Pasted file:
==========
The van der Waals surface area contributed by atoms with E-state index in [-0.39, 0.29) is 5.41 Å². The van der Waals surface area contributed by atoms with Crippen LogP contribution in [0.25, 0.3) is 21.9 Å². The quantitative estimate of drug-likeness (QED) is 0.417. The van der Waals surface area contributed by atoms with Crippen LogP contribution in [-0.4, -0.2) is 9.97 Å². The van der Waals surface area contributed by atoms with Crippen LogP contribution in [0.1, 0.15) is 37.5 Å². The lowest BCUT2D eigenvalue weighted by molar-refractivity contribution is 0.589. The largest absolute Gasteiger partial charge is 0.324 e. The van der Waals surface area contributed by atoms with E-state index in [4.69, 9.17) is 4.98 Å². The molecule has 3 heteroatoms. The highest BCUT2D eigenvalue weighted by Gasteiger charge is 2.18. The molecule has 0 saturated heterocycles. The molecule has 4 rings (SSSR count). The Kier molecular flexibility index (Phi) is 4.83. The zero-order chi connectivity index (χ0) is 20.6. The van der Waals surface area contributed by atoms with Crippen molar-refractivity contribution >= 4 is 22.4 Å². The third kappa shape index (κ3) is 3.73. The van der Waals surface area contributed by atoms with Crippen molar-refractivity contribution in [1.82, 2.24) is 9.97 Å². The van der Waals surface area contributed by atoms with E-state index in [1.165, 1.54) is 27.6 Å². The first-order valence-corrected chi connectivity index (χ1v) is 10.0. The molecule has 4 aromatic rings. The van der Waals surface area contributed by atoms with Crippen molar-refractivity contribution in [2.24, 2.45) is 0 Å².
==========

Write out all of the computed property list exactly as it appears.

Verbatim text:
The van der Waals surface area contributed by atoms with E-state index in [-0.39, 0.29) is 5.41 Å². The van der Waals surface area contributed by atoms with Crippen LogP contribution in [0.25, 0.3) is 21.9 Å². The quantitative estimate of drug-likeness (QED) is 0.417. The van der Waals surface area contributed by atoms with Crippen LogP contribution in [-0.4, -0.2) is 9.97 Å². The van der Waals surface area contributed by atoms with Crippen LogP contribution in [0.1, 0.15) is 37.5 Å². The lowest BCUT2D eigenvalue weighted by molar-refractivity contribution is 0.589. The largest absolute Gasteiger partial charge is 0.324 e. The van der Waals surface area contributed by atoms with E-state index in [4.69, 9.17) is 4.98 Å². The molecule has 3 heteroatoms. The highest BCUT2D eigenvalue weighted by Gasteiger charge is 2.18. The molecule has 0 saturated heterocycles. The molecule has 4 rings (SSSR count). The Kier molecular flexibility index (Phi) is 4.83. The zero-order chi connectivity index (χ0) is 20.6. The van der Waals surface area contributed by atoms with Crippen molar-refractivity contribution >= 4 is 22.4 Å². The third kappa shape index (κ3) is 3.73. The van der Waals surface area contributed by atoms with Crippen molar-refractivity contribution in [1.82, 2.24) is 9.97 Å². The van der Waals surface area contributed by atoms with E-state index in [1.165, 1.54) is 27.6 Å². The first-order valence-corrected chi connectivity index (χ1v) is 10.0. The molecule has 4 aromatic rings. The van der Waals surface area contributed by atoms with Crippen molar-refractivity contribution in [2.24, 2.45) is 0 Å².